5 Reasons Your Brand Story Isn’t Gaining You Customers

You can’t deny that the brand story is all the rage with companies these days. Pop open forbes.com or Inc.com and you’ll likely see at least one article on the homepage with the words “story” or “storytelling” in the title.

And I can’t tell you how many consultants, agencies, and even former literary authors I’ve watched get into the action telling their clients that creating their story is the must-have, silver bullet marketing tactic this year.

I find this recent uptick in brand stories kind of funny. For over 10 years now at Resound, we’ve been preaching (and practicing) the power of story to help brands connect with customers and build lasting relationships. We’ve always thought that we, fundamentally, help companies craft their story and show it to the world.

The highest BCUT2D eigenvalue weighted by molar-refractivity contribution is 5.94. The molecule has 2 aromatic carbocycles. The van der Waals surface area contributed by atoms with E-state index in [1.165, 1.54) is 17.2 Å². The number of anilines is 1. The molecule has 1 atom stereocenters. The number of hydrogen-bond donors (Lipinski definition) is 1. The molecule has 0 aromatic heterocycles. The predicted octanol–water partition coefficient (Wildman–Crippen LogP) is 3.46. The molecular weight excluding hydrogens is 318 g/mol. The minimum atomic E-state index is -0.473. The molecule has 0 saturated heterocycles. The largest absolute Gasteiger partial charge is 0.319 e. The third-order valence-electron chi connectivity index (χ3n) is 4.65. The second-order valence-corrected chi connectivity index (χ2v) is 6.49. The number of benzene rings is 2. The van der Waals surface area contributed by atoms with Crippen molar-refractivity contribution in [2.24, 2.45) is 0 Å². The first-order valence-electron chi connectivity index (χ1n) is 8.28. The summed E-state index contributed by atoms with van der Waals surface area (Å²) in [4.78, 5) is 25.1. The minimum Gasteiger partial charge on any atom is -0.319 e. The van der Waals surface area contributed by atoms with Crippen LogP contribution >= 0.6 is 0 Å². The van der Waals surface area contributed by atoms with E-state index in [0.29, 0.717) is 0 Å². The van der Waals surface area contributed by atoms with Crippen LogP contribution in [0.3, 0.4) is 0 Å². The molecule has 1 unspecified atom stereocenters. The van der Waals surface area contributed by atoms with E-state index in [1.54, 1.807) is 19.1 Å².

And then just look at history: from Homer to Tolstoy to George Lucas, great authors, thinkers, and entertainers have been studying and using story to create lasting relationships with readers and followers for thousands of years.

This is certainly not a new concept. You’d think we’d all have this down. Every company on the planet should have a story as good as Apple and Coke, garnering attention, driving lots of revenue, and creating all sorts of brand loyalty, right?

And yet so many brands lack a compelling brand story. Maybe even yours. Why is that?

Here are five reasons you may not have a compelling brand story — one that really cuts through the noise and helps you gain customers.

You’ve Never Written Down Your Brand Story